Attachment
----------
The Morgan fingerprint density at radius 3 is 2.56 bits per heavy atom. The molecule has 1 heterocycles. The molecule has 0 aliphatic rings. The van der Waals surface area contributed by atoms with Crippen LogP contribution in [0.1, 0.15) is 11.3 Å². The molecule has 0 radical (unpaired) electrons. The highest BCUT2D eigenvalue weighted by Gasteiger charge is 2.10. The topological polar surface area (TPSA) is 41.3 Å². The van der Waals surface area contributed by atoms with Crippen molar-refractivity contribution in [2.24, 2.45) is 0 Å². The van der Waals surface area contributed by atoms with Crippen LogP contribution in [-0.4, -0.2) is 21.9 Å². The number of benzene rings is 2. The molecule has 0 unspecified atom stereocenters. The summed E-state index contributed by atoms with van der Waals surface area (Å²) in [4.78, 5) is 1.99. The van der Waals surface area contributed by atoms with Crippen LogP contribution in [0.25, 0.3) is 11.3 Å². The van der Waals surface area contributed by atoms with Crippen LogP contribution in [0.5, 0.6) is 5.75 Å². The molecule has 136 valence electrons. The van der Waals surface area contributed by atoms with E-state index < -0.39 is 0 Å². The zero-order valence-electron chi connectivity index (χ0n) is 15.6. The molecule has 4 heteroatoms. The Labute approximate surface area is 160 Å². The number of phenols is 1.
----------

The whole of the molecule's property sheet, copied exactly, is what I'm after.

The Morgan fingerprint density at radius 3 is 2.56 bits per heavy atom. The molecule has 1 heterocycles. The molecule has 0 aliphatic rings. The van der Waals surface area contributed by atoms with Crippen LogP contribution in [0.1, 0.15) is 11.3 Å². The molecule has 0 radical (unpaired) electrons. The highest BCUT2D eigenvalue weighted by Gasteiger charge is 2.10. The topological polar surface area (TPSA) is 41.3 Å². The van der Waals surface area contributed by atoms with Crippen molar-refractivity contribution in [2.24, 2.45) is 0 Å². The van der Waals surface area contributed by atoms with Crippen LogP contribution in [-0.4, -0.2) is 21.9 Å². The number of benzene rings is 2. The molecule has 0 unspecified atom stereocenters. The summed E-state index contributed by atoms with van der Waals surface area (Å²) in [4.78, 5) is 1.99. The van der Waals surface area contributed by atoms with Crippen LogP contribution in [0.25, 0.3) is 11.3 Å². The van der Waals surface area contributed by atoms with Crippen LogP contribution in [0.5, 0.6) is 5.75 Å². The molecule has 136 valence electrons. The van der Waals surface area contributed by atoms with E-state index < -0.39 is 0 Å². The zero-order valence-electron chi connectivity index (χ0n) is 15.6. The molecule has 4 heteroatoms. The Labute approximate surface area is 160 Å². The number of phenols is 1.